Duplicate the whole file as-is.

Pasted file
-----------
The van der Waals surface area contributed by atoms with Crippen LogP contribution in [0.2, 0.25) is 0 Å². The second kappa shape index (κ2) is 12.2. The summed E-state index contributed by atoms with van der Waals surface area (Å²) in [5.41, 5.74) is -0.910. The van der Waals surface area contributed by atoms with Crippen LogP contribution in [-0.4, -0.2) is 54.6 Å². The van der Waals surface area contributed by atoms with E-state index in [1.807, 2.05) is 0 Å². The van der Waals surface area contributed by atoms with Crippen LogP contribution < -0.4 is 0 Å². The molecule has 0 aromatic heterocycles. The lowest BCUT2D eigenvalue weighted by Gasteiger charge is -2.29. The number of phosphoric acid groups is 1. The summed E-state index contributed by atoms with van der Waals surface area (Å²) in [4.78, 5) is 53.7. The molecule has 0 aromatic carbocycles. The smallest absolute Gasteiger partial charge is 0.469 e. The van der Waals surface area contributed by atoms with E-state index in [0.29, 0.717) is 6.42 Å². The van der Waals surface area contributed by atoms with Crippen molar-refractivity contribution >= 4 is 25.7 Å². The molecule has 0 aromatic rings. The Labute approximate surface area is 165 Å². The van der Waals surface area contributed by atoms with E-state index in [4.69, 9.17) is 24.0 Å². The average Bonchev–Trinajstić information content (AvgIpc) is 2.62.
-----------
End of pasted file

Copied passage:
The van der Waals surface area contributed by atoms with Crippen LogP contribution in [0.2, 0.25) is 0 Å². The second kappa shape index (κ2) is 12.2. The summed E-state index contributed by atoms with van der Waals surface area (Å²) in [5.41, 5.74) is -0.910. The van der Waals surface area contributed by atoms with Crippen LogP contribution in [-0.4, -0.2) is 54.6 Å². The van der Waals surface area contributed by atoms with E-state index in [1.807, 2.05) is 0 Å². The van der Waals surface area contributed by atoms with Crippen LogP contribution < -0.4 is 0 Å². The molecule has 0 aromatic heterocycles. The lowest BCUT2D eigenvalue weighted by Gasteiger charge is -2.29. The number of phosphoric acid groups is 1. The summed E-state index contributed by atoms with van der Waals surface area (Å²) in [4.78, 5) is 53.7. The molecule has 0 aromatic carbocycles. The smallest absolute Gasteiger partial charge is 0.469 e. The van der Waals surface area contributed by atoms with E-state index in [0.29, 0.717) is 6.42 Å². The van der Waals surface area contributed by atoms with Crippen molar-refractivity contribution >= 4 is 25.7 Å². The molecule has 0 aromatic rings. The Labute approximate surface area is 165 Å². The van der Waals surface area contributed by atoms with E-state index in [4.69, 9.17) is 24.0 Å². The average Bonchev–Trinajstić information content (AvgIpc) is 2.62.